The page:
ATR–FTIR Spectroscopy Combined with the Invitro Antioxidant Activity and Chromaticity for Rapid Discrimination of Fig (Ficus carica L.) Cultivars


Vibrational spectroscopy analysis of full-ripened fig fruits (Ficus carica L.) was acquired using Fourier-transformed infrared (FTIR) spectroscopy by attenuated total reflectance (ATR). The objective of this study was to investigate accurate discrimination of 25 fig cultivars using chemometric analysis of both ATR–FTIR fingerprinting and in-vitro antioxidant activity along with chromatic coordinates color. In-vitro antioxidant activity was assessed through three methods and displayed statistically significant differences across cultivars and between the fruit parts, with promising antioxidant potency. Infrared spectra were measured separately on both peels and pulp to better know which fruit part provides high discrimination throughput between cultivars. The results showed vibration intensities of five fingerprint regions displaying statically significant differences. The highest vibration intensity occurred in the region of 1175–940 cm−1 including the phenols fingerprint. Principal components analysis based on integrated intensities corresponding to fingerprint regions, revealed two main groups in pulp samples, while five groups in peels samples. The pulp extracts of ‘Nabout’ showed a typical vibration in 3000–2800 cm−1 and 1775–1725 cm−1 regions and, therefore was classified as single subset in cultivars scatterplot. This cultivar had a light-colored fig and exhibited the highest antioxidant potency for all essays particularly in peel extracts. The biochemical assessment and FTIR fingerprinting data were involved in PCA analysis, and that displayed some dissimilarities in the classification patterns, given the fact that antioxidant activities and chromaticity together could not totally explain the classification based on FTIR fingerprinting between peel and pulp. Application of FTIR–ATR spectroscopy to discriminate fig cultivars seems to be a rapid, accurate and cost-effective alternative to laborious measurement techniques, in fig quality screening and preselection, such as chromatography analysis. This study suggests the use of fig peels for a high-level discrimination while using ATR–FTIR spectroscopy, since it provides high-throughput screening framework.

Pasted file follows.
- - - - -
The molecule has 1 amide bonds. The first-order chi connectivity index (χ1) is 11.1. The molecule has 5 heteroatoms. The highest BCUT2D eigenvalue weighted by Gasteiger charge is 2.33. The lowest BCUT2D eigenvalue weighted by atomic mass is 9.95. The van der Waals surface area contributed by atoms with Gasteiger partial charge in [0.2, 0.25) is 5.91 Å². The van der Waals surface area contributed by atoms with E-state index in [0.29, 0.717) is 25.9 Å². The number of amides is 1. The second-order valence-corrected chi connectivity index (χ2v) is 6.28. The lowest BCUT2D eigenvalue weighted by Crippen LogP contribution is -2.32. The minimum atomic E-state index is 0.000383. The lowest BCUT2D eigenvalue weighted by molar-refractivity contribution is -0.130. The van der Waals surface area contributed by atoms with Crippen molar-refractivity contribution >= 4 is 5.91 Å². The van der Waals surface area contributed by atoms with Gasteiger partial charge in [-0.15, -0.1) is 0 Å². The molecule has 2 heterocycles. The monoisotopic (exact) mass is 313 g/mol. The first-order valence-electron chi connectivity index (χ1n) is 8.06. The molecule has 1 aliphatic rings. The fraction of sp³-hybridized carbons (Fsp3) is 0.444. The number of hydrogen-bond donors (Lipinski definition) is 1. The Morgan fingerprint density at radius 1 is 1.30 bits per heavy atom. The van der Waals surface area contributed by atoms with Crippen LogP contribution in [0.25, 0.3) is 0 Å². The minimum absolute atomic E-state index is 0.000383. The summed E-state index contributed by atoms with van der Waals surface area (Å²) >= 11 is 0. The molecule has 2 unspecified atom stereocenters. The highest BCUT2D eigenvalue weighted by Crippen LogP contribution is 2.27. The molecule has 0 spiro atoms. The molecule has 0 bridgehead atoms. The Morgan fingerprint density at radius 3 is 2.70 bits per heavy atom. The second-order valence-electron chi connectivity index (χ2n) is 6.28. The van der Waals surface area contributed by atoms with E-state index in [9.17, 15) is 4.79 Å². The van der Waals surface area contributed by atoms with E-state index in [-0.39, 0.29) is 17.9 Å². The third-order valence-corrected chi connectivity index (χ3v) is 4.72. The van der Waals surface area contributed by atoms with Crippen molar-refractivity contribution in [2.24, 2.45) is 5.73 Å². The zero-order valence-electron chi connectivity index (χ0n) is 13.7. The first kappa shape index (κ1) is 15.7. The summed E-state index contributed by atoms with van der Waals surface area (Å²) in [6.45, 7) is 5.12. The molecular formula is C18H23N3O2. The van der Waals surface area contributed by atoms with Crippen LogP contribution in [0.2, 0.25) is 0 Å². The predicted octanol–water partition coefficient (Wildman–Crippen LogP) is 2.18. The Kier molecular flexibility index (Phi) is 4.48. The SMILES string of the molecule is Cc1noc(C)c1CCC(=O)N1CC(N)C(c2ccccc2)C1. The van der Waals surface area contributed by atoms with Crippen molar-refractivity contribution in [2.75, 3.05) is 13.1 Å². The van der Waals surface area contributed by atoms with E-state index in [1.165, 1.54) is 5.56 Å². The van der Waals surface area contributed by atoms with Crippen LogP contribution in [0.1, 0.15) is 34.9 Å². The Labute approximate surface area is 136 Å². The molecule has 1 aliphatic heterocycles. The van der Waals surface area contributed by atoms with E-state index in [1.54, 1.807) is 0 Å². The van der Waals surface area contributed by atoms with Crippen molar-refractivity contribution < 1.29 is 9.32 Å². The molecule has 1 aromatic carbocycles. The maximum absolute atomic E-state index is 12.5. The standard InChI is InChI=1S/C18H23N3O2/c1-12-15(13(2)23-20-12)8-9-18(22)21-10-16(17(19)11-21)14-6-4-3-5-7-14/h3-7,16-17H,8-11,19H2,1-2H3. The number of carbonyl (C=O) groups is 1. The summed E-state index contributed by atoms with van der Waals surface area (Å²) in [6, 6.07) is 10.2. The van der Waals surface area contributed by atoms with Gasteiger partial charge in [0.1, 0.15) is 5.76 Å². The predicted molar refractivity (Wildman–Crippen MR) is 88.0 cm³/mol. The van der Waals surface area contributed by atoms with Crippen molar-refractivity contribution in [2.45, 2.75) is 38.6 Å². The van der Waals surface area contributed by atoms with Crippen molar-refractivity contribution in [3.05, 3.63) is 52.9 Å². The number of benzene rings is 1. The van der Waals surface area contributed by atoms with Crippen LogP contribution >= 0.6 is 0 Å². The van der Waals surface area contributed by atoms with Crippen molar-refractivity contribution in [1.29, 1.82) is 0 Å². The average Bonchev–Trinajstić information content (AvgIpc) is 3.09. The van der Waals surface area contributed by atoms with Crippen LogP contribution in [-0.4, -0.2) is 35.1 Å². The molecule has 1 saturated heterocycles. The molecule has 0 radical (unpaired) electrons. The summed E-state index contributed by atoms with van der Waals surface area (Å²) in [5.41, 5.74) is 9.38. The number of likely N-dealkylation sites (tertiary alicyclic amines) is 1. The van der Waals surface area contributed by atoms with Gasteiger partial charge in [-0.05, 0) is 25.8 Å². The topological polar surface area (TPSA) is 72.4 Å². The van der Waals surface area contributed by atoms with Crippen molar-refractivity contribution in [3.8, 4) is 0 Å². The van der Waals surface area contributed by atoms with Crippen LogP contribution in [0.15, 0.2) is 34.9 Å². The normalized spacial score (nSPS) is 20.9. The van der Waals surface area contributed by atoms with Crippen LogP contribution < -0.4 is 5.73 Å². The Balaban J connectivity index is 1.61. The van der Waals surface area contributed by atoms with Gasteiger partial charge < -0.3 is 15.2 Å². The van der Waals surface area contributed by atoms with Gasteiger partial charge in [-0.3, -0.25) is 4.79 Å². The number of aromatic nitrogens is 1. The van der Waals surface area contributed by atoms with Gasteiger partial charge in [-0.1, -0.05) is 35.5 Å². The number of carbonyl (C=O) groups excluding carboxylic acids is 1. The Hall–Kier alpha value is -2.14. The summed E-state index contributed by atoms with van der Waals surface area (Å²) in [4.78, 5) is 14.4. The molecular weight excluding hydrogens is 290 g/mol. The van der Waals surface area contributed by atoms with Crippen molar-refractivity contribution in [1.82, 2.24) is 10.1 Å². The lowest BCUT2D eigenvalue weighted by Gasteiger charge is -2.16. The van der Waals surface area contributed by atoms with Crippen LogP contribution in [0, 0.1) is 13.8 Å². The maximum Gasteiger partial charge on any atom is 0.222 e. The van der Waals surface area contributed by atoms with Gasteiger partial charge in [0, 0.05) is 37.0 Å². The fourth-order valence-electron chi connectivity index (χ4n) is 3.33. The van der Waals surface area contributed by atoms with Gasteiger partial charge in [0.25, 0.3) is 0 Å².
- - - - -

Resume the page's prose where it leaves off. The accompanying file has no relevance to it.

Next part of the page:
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FTIR analysis was carried out in the central research laboratory of the National School of Agriculture (ENA) of Meknes-Morocco.

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Correspondence to Lahcen Hssaini.

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Hssaini, L., Ouaabou, R., Razouk, R. et al. ATR–FTIR Spectroscopy Combined with the Invitro Antioxidant Activity and Chromaticity for Rapid Discrimination of Fig (Ficus carica L.) Cultivars. J. Anal. Test. (2021).

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  • Chemometrics
  • Ficus carica L.
  • Half maximal inhibitory concentration
  • Multivariate analysis